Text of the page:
MIT Technology Review: Hotter Days Will Drive Global Inequality

Extreme heat reduces labor productivity and will drive inequality among nations and regions. “The average global income is predicted to be 23 percent less by the end of the century than it would be without climate change,” reports MIT Technology Review on work by researchers from Stanford and University of California at Berkeley. “But the effects of a hotter world will be shared very unevenly, with a number of northern countries, including Russia and much of Europe, benefiting from the rising temperatures.” Temperatures above 95°F, or 35°C, will reduce crop yields and also affect behaviors and health, with increases in civil conflict and disease predicted. Poor nations in South America, Africa and South Asia are expected to suffer the worst consequences of the rising temperatures associated with climate change. – YaleGlobal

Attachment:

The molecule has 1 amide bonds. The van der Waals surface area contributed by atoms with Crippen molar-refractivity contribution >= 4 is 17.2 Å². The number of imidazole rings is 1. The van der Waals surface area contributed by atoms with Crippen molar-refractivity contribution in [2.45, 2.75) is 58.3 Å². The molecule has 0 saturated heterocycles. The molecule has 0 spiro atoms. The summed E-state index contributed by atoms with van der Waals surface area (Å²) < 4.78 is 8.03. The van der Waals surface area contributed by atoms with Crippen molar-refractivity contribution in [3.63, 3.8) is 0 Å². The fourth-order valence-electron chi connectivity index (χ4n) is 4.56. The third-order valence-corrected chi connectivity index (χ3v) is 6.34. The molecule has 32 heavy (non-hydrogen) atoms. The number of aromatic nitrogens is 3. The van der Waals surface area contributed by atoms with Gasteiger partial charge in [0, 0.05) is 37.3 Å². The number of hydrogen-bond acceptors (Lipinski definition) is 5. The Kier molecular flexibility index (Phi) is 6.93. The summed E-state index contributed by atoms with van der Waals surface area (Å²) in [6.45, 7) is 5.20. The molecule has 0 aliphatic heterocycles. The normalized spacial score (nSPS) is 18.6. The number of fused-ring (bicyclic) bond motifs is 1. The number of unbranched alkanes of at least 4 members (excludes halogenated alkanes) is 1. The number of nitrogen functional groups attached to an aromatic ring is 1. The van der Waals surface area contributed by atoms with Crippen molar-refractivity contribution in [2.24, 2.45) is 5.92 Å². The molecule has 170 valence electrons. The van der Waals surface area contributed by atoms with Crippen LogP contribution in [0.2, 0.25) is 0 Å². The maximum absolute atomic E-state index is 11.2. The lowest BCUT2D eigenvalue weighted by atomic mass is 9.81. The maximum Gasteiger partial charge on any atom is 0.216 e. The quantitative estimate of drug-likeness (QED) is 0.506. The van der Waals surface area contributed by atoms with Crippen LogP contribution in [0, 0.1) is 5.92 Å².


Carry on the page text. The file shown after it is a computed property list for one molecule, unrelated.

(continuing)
MIT Technology Review: Hotter Days Will Drive Global Inequality

Rising temperatures due to climate change will strongly affect economic growth around the world, making some countries richer and some poorer
David Rotman
Monday, February 6, 2017

David Rotman is the editor of MIT Technology Review and as a writer he is interested in the intersection of chemistry, materials science, energy, manufacturing, and economics.

MIT Technology Review © 2017

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